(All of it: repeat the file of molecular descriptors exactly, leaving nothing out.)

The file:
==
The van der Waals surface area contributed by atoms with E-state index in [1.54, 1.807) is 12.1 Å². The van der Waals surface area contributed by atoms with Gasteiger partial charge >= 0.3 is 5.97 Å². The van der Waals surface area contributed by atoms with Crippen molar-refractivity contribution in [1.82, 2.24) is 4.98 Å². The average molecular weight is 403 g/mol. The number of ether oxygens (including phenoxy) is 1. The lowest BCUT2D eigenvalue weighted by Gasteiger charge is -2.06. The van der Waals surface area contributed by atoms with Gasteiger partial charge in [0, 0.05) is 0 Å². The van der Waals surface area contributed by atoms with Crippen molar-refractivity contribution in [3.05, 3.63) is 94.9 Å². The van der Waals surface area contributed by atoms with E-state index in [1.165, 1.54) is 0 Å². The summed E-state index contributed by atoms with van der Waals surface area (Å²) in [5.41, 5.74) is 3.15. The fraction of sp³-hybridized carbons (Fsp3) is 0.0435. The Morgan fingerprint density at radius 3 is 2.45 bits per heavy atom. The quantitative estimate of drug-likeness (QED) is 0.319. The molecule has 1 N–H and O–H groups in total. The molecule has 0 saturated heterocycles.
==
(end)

The van der Waals surface area contributed by atoms with E-state index in [1.54, 1.807) is 12.1 Å². The van der Waals surface area contributed by atoms with Gasteiger partial charge >= 0.3 is 5.97 Å². The van der Waals surface area contributed by atoms with Crippen molar-refractivity contribution in [1.82, 2.24) is 4.98 Å². The average molecular weight is 403 g/mol. The number of ether oxygens (including phenoxy) is 1. The lowest BCUT2D eigenvalue weighted by Gasteiger charge is -2.06. The van der Waals surface area contributed by atoms with Gasteiger partial charge in [0, 0.05) is 0 Å². The van der Waals surface area contributed by atoms with Crippen molar-refractivity contribution in [3.05, 3.63) is 94.9 Å². The van der Waals surface area contributed by atoms with E-state index in [1.165, 1.54) is 0 Å². The summed E-state index contributed by atoms with van der Waals surface area (Å²) in [5.41, 5.74) is 3.15. The fraction of sp³-hybridized carbons (Fsp3) is 0.0435. The Morgan fingerprint density at radius 3 is 2.45 bits per heavy atom. The quantitative estimate of drug-likeness (QED) is 0.319. The molecule has 1 N–H and O–H groups in total. The molecule has 0 saturated heterocycles.